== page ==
As used herein, the term “remove” refers to adsorption and/or absorption of at least some portion of at least one constituent of a gas stream, such as mainstream tobacco smoke. At least one constituent of a gas stream may be converted to another constituent by a catalytic reaction, which effectively also removes the constituent from the gas stream.

The term “mainstream smoke” includes the mixture of gases that pass down the tobacco rod and issue through the filter end, i.e., the smoke that issues or is drawn from the mouth end of a smoking article during smoking of the smoking article. Mainstream smoke contains air that is drawn in through both the lit region of the smoking article and through the paper wrapper.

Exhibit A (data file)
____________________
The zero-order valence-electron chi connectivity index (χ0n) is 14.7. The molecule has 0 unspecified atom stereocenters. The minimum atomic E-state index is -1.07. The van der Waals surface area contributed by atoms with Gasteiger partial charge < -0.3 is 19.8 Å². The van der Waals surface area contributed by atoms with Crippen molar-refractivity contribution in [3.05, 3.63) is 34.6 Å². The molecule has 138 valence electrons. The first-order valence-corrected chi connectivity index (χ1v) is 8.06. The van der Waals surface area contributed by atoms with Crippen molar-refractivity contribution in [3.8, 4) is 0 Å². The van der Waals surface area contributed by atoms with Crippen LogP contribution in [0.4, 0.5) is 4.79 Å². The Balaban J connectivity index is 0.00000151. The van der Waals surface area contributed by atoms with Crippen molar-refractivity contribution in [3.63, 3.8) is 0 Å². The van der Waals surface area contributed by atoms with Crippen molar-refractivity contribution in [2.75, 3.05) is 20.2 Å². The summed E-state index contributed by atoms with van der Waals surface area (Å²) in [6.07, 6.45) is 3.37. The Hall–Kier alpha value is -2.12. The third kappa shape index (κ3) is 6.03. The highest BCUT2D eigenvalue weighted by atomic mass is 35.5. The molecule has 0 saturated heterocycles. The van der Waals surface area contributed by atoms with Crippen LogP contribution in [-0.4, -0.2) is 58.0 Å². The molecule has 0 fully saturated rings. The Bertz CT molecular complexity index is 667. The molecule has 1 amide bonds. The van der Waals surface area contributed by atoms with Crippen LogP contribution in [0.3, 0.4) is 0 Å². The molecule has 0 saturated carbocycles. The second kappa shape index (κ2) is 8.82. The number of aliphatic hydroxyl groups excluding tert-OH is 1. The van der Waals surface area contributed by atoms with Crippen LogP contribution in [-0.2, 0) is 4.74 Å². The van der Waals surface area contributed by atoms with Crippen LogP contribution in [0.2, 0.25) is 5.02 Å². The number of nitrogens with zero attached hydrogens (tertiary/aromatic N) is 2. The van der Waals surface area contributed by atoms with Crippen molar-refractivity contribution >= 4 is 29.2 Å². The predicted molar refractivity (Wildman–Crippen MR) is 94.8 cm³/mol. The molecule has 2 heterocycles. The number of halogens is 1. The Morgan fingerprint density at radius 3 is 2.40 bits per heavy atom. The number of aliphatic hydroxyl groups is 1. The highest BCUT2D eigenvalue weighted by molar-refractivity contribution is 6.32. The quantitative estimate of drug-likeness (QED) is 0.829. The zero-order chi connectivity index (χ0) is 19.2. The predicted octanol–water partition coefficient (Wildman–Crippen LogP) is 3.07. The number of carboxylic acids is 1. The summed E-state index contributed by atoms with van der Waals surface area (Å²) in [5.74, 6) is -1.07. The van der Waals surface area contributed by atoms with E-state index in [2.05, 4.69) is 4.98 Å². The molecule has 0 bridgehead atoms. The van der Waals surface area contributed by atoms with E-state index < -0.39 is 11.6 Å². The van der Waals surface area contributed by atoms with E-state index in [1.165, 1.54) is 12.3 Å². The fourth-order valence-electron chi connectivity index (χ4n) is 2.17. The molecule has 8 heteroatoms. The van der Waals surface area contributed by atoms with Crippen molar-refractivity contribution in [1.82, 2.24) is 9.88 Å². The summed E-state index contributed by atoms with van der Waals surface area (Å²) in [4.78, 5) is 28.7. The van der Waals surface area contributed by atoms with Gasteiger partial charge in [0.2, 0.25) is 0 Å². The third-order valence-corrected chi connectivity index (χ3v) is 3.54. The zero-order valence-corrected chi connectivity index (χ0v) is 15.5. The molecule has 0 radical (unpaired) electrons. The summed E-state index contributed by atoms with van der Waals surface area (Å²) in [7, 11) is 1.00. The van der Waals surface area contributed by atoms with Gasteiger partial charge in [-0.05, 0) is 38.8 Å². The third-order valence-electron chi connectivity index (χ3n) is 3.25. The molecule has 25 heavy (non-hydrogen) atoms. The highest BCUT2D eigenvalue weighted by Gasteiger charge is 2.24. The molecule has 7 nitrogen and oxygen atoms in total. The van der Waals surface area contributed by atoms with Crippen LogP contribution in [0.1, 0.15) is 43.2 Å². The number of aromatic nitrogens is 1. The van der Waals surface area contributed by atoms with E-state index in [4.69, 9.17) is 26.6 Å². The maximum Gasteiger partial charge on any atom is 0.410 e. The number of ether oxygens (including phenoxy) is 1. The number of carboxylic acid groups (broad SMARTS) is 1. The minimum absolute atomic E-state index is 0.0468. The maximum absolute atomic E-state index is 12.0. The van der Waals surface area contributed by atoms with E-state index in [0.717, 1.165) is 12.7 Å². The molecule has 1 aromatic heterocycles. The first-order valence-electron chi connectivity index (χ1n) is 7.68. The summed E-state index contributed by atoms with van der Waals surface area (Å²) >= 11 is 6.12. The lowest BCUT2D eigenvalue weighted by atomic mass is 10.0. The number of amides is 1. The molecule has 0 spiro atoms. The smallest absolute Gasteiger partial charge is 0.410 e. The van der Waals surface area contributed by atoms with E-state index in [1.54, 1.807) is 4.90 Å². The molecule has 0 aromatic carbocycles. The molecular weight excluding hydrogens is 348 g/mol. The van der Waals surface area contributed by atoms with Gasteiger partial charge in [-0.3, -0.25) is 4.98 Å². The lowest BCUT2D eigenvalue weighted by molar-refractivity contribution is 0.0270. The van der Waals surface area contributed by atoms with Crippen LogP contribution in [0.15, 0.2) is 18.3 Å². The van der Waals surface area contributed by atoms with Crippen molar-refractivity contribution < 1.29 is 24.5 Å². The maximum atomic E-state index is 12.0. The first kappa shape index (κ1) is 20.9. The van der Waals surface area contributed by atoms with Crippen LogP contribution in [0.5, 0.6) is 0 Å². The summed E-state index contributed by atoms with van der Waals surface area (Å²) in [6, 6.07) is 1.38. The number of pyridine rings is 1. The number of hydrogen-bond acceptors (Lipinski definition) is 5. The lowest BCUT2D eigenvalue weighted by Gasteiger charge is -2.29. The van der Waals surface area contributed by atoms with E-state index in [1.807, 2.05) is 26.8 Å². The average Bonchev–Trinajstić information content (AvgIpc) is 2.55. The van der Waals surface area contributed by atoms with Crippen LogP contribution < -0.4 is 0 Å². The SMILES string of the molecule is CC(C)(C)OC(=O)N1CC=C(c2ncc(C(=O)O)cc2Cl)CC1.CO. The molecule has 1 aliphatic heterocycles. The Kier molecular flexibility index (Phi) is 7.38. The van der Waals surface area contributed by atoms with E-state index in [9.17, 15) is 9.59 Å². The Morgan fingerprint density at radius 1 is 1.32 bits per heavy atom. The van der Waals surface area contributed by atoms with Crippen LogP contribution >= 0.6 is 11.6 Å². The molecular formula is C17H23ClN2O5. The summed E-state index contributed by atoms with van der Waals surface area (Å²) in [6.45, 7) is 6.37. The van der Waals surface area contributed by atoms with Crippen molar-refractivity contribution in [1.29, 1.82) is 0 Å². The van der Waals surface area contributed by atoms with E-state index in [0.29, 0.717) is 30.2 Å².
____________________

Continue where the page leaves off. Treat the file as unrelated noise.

“Smoking” of a cigarette means the heating or combustion of the cigarette to form tobacco smoke. Generally, smoking of a traditional cigarette involves lighting one end of the cigarette and drawing the cigarette smoke through the mouth end of the cigarette, while the tobacco contained in the tobacco rod undergoes a combustion reaction. However, a non-traditional cigarette may be smoked by heating the cigarette using an electrical heater, as described, for example, in any one of commonly-assigned U.S. Pat. Nos. 6,053,176; 5,934,289; 5,591,368 and 5,322,075, each of which is incorporated herein by reference in its entirety.